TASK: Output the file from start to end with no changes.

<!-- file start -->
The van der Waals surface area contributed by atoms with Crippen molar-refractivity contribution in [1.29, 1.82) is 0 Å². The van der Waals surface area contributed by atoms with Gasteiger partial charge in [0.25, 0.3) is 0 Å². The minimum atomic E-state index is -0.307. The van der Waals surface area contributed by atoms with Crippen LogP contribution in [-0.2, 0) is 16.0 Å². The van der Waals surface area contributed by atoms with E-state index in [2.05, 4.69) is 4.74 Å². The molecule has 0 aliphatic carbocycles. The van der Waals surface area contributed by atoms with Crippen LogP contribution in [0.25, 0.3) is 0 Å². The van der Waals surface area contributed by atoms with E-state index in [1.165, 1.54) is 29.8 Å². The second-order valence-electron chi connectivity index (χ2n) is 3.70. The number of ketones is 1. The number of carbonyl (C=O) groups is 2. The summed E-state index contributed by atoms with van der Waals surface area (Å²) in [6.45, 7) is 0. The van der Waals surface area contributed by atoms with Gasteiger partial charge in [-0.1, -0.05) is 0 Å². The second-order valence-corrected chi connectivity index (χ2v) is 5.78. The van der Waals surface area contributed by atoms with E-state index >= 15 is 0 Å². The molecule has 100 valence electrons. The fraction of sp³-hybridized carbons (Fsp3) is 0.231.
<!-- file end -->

The van der Waals surface area contributed by atoms with Crippen molar-refractivity contribution in [1.29, 1.82) is 0 Å². The van der Waals surface area contributed by atoms with Gasteiger partial charge in [0.25, 0.3) is 0 Å². The minimum atomic E-state index is -0.307. The van der Waals surface area contributed by atoms with Crippen LogP contribution in [-0.2, 0) is 16.0 Å². The van der Waals surface area contributed by atoms with E-state index in [2.05, 4.69) is 4.74 Å². The molecule has 0 aliphatic carbocycles. The van der Waals surface area contributed by atoms with Crippen LogP contribution in [0.25, 0.3) is 0 Å². The van der Waals surface area contributed by atoms with E-state index in [1.165, 1.54) is 29.8 Å². The second-order valence-electron chi connectivity index (χ2n) is 3.70. The number of ketones is 1. The number of carbonyl (C=O) groups is 2. The summed E-state index contributed by atoms with van der Waals surface area (Å²) in [6.45, 7) is 0. The van der Waals surface area contributed by atoms with Gasteiger partial charge in [-0.1, -0.05) is 0 Å². The second-order valence-corrected chi connectivity index (χ2v) is 5.78. The van der Waals surface area contributed by atoms with E-state index >= 15 is 0 Å². The molecule has 100 valence electrons. The fraction of sp³-hybridized carbons (Fsp3) is 0.231.